A soft longing is emerging, like a creature in hibernation, from our hearts.
We are hungry to return ourselves to the living world, to feel ourselves belonging to and in allegiance with its inherent harmony. A slow, long wail is resonating from our chests, as we are feeling into our loneliness as a species, our soulless ways of living, and the loss and damage of all that has already been done.
Breaking out of the numbness, grief, and quiet resignation that can take hold, we start to look around and wonder what more can be done. We might ask what we can do on a small, daily basis to create a more regenerative culture?
It is hard to know where to start if we have grown up within a system that has no stories, no dreams, no rituals, no daily practices that directly connect us with the living world. Still, we sense that something needs to shift, that an arising of the ecological self wants to come forward.
Gratefully, there are many humans on this planet who are speaking up and taking action. Their writings and teachings leave footprints for us to walk in. The success of books such as Braiding Sweetgrass by Robin Wall Kimmerer, The Hidden Life of Trees by Peter Wohlleben, and The Spell of the Sensuous by David Abram speak to our craving to understand more about the mysteries of the “more-than-human world.” And, of course, indigenous cultures around the world have been teaching, living, and practicing within a sense of respect for this interbeingness since the beginning of time.
For the mirror is being held higher now—our difficulty in caring for ourselves is directly reflected in our inability to care for our planet home.
Here are five stirring books (that you may not already know) to get you thinking differently about your place on this earth:
Reclaiming the Wild Soul: How Earth’s Landscapes Restore Us to Wholeness by Mary Reynolds Thompson
Mapping a journey through five archetypal landscapes—deserts, forests, oceans/rivers, mountains, and grasslands—Reynolds Thompson’s writing explores the meeting place between our wild selves and the wild earth. In the depths of these “soulscapes,” we find the convergence of both our outer and inner natures where an ancient earth-consciousness resides.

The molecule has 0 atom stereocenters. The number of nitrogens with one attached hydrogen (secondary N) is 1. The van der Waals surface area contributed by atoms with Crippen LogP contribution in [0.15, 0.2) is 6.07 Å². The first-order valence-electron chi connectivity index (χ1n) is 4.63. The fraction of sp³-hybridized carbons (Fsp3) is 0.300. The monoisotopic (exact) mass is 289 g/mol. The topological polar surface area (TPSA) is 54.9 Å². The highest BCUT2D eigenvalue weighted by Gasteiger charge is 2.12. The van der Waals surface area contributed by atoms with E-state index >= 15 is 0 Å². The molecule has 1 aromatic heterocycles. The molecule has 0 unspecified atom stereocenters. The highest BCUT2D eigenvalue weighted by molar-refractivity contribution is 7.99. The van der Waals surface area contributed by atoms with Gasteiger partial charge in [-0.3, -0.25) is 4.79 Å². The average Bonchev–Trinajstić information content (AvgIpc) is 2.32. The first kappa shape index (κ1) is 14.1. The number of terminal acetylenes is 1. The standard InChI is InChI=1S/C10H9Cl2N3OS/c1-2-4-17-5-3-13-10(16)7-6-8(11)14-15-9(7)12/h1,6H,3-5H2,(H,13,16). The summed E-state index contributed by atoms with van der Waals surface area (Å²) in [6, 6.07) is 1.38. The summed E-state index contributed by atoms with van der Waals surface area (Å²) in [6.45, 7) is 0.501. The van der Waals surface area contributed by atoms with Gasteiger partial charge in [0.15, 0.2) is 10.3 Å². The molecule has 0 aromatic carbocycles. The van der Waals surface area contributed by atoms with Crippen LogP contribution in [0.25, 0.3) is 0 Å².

Reynolds Thompson presents us with the questions, “What if the process of rewilding the earth began with rewilding ourselves? What if healing the world really does start from within?”
Through this model, we move from an egocentric worldview to more of an ecocentric wisdom based on wholeness, belonging, and feeling into our instinctual selves.
With gentle writings and a poetic finesse, Reynolds Thompson carries her readers into the heart center of each of these landscapes, brightening our senses and making us come alive in the process. I love the voice she gives to each landscape: the desert schools us in silence and simplicity, the forest is a land that reveals our mystery, the waters of the world are life-giving and teach us flow, the mountains embolden and inspire us, while the grasslands show us their regenerative spirit. Diving into the marrow of each of these inner/outer places, we find a primal terrain that is rich in wisdom and healing.
A woven tapestry of personal stories, introspective questioning, and writing explorations, this book returns us to our intrinsic human wilderness.
Sisters of the Earth: Women’s Prose and Poetry About Nature, Edited by Lorraine Anderson
A compilation of over 100 of the greatest women nature writers of our time, Sisters of the Earth sings in all of the many voices that only women can. This collection speaks to nature as healer, nature as sensual delight, nature as mother and sister, nature as victim, nature as a reminder of all that is wild. This rich array of writing spans centuries, genres, and varied worldviews, expressing all of the many ways that we can feel part of the holy continuance.
Featuring some of my favorite poets and nature writers such as Joy Harjo, Diane Ackerman, Marge Piercy, Linda Hogan, and Ursula Le Guin, this entire volume celebrates the sacred feminine, revering the earth as our life-giving mother. With an attitude of respect and gratitude, these writings move us into “a more attentive relationship with nature as it moves through our bodies, as it moves through the land and the weather and the seasons and the creatures. At the same time, it reminds us of this essential truth: relating to the natural world from the heart as much as from the mind is what’s required of our species if we’re to slow or stop our accelerating dash to destruction.”